S&P: American Electric Power Co. Inc. Ratings Raised And Placed On Watch Positive On Sale Of Merchant Generation Assets
"The rating action reflects the reduced contribution of AEP's merchant generation operation overall along management's strategy to grow the company primarily through lower-risk regulated utility operations," said S&P Global Ratings credit analyst Dimitri Nikas. Additionally, the potential for higher ratings is dependent upon the successful close of the sale of about 5,200 MW of the company's merchant generation capacity, which could lead to an improved business risk profile.
The ratings on AEP reflect our assessments of the company's currently strong business and significant financial risk profiles. Moreover, the ratings on AEP reflect our view that the company's business risk profile is improving, given the declining contribution of the merchant assets, management's explicit strategy to primarily grow through lower-risk regulated utility operations, and plans to eliminate the remaining merchant generation exposure.
We expect AEP's financial risk profile to remain robust and well within the significant financial risk profile category. Under our base-case scenario, which assumes that the asset sale closes in first-quarter 2017, generating about $1.6 billion of cash after tax, but before any debt repayments, we expect that AEP will achieve funds from operations (FFO) to debt of about 18% and debt to EBITDA of consistently below 4.5x, with both measures readily supporting the company's significant financial risk profile assessment.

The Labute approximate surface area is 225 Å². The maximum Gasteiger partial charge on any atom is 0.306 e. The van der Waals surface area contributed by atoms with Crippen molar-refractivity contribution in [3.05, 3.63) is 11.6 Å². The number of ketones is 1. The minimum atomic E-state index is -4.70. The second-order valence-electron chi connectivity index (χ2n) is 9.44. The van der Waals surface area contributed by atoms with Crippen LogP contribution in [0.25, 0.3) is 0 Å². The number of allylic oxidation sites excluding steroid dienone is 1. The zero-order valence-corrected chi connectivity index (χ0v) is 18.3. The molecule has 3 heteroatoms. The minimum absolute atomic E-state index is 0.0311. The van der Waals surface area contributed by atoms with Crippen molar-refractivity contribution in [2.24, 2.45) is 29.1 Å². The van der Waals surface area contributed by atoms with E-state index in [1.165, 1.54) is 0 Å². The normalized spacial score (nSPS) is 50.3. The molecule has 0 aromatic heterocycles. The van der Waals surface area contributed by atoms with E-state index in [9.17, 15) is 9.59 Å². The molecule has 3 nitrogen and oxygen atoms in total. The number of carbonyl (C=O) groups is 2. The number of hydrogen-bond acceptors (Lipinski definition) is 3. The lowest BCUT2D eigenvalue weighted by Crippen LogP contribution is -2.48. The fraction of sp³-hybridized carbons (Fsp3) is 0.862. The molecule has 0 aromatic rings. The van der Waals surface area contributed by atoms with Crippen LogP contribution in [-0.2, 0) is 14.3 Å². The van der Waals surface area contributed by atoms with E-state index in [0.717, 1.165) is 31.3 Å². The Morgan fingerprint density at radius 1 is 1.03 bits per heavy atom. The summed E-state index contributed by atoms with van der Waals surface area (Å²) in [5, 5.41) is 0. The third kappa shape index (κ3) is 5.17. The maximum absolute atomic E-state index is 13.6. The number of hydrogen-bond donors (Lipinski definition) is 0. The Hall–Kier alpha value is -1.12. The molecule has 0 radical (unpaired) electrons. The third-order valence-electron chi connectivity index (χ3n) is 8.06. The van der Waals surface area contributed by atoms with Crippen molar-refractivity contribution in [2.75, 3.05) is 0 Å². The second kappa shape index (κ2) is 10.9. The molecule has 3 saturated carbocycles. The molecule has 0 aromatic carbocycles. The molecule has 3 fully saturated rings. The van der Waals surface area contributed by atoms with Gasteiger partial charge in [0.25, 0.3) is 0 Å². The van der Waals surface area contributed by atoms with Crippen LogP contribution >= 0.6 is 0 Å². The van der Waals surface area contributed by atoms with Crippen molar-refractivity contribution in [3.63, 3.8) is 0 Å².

The CreditWatch listing with positive implications on AEP and its subsidiaries reflects the potential for higher ratings in the next three to six months upon the close of the sale of 5,200 MW of merchant generation capacity that would lead to an improvement of the company's business risk profile, while the company maintains FFO to debt of about 18%.
We could affirm the ratings if AEP's business risk remains unchanged while its financial risk profile remains toward the middle of the significant category, with FFO to debt of 15%-20%. Alternatively, we could affirm the ratings if the business risk profile improves but FFO to debt consistently weakens to below 15%.
Upon the close of the transaction, expected in the next three to six months, we could raise the issuer credit rating on AEP and its subsidiaries by one notch, reflecting improvement in business risk stemming from the sale of a portion of its merchant generation assets while the company maintains FFO to debt of about 18% or consistent with the middle of the range for the significant financial risk profile category.